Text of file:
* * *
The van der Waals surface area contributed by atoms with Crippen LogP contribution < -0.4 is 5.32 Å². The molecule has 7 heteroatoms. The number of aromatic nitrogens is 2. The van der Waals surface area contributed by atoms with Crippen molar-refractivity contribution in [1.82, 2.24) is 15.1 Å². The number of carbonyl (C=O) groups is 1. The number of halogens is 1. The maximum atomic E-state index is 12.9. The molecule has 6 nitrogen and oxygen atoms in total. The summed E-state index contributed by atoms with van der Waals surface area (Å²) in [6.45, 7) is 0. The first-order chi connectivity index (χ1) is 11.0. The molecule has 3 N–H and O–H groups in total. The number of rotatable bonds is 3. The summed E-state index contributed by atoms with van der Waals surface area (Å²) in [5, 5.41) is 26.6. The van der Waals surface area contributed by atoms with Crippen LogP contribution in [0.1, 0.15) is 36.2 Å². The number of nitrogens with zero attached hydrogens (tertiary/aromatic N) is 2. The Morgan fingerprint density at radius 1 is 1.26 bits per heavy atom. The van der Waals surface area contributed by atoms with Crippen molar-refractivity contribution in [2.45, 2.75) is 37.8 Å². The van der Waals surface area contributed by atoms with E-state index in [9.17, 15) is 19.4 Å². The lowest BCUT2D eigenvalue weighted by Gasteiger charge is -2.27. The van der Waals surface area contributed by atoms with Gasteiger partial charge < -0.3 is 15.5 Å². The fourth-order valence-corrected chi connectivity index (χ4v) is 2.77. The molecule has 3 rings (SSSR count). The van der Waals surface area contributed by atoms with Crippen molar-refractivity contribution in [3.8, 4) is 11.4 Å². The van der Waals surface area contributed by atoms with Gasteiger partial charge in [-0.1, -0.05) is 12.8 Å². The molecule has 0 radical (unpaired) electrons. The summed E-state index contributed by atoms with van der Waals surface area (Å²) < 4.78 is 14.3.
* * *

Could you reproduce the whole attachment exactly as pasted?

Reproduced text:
The van der Waals surface area contributed by atoms with Crippen LogP contribution < -0.4 is 5.32 Å². The molecule has 7 heteroatoms. The number of aromatic nitrogens is 2. The van der Waals surface area contributed by atoms with Crippen molar-refractivity contribution in [1.82, 2.24) is 15.1 Å². The number of carbonyl (C=O) groups is 1. The number of halogens is 1. The maximum atomic E-state index is 12.9. The molecule has 6 nitrogen and oxygen atoms in total. The summed E-state index contributed by atoms with van der Waals surface area (Å²) in [6.45, 7) is 0. The first-order chi connectivity index (χ1) is 11.0. The molecule has 3 N–H and O–H groups in total. The number of rotatable bonds is 3. The summed E-state index contributed by atoms with van der Waals surface area (Å²) in [5, 5.41) is 26.6. The van der Waals surface area contributed by atoms with Crippen LogP contribution in [0.1, 0.15) is 36.2 Å². The number of nitrogens with zero attached hydrogens (tertiary/aromatic N) is 2. The Morgan fingerprint density at radius 1 is 1.26 bits per heavy atom. The van der Waals surface area contributed by atoms with Crippen molar-refractivity contribution in [2.45, 2.75) is 37.8 Å². The van der Waals surface area contributed by atoms with E-state index in [9.17, 15) is 19.4 Å². The lowest BCUT2D eigenvalue weighted by Gasteiger charge is -2.27. The van der Waals surface area contributed by atoms with Gasteiger partial charge < -0.3 is 15.5 Å². The fourth-order valence-corrected chi connectivity index (χ4v) is 2.77. The molecule has 3 rings (SSSR count). The van der Waals surface area contributed by atoms with Crippen molar-refractivity contribution in [3.8, 4) is 11.4 Å². The van der Waals surface area contributed by atoms with Gasteiger partial charge in [-0.1, -0.05) is 12.8 Å². The molecule has 0 radical (unpaired) electrons. The summed E-state index contributed by atoms with van der Waals surface area (Å²) < 4.78 is 14.3.